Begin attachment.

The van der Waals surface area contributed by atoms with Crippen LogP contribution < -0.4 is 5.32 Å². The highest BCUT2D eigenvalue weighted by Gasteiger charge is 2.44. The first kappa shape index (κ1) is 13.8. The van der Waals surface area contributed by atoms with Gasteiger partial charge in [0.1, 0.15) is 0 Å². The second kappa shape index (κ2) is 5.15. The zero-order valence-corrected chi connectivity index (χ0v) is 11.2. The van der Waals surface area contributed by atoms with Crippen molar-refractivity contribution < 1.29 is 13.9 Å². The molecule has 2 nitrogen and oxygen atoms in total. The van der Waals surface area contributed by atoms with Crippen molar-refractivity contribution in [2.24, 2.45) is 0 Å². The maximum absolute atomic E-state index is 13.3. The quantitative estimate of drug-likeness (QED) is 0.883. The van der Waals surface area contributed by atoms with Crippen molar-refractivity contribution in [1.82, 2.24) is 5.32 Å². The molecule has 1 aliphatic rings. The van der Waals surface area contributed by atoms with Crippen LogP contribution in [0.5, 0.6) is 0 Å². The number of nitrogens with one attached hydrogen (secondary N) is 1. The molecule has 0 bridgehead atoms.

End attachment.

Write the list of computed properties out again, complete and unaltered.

The van der Waals surface area contributed by atoms with Crippen LogP contribution < -0.4 is 5.32 Å². The highest BCUT2D eigenvalue weighted by Gasteiger charge is 2.44. The first kappa shape index (κ1) is 13.8. The van der Waals surface area contributed by atoms with Gasteiger partial charge in [0.1, 0.15) is 0 Å². The second kappa shape index (κ2) is 5.15. The zero-order valence-corrected chi connectivity index (χ0v) is 11.2. The van der Waals surface area contributed by atoms with Crippen molar-refractivity contribution < 1.29 is 13.9 Å². The molecule has 2 nitrogen and oxygen atoms in total. The van der Waals surface area contributed by atoms with Crippen molar-refractivity contribution in [2.24, 2.45) is 0 Å². The maximum absolute atomic E-state index is 13.3. The quantitative estimate of drug-likeness (QED) is 0.883. The van der Waals surface area contributed by atoms with Crippen molar-refractivity contribution in [1.82, 2.24) is 5.32 Å². The molecule has 1 aliphatic rings. The van der Waals surface area contributed by atoms with Crippen LogP contribution in [0.5, 0.6) is 0 Å². The number of nitrogens with one attached hydrogen (secondary N) is 1. The molecule has 0 bridgehead atoms.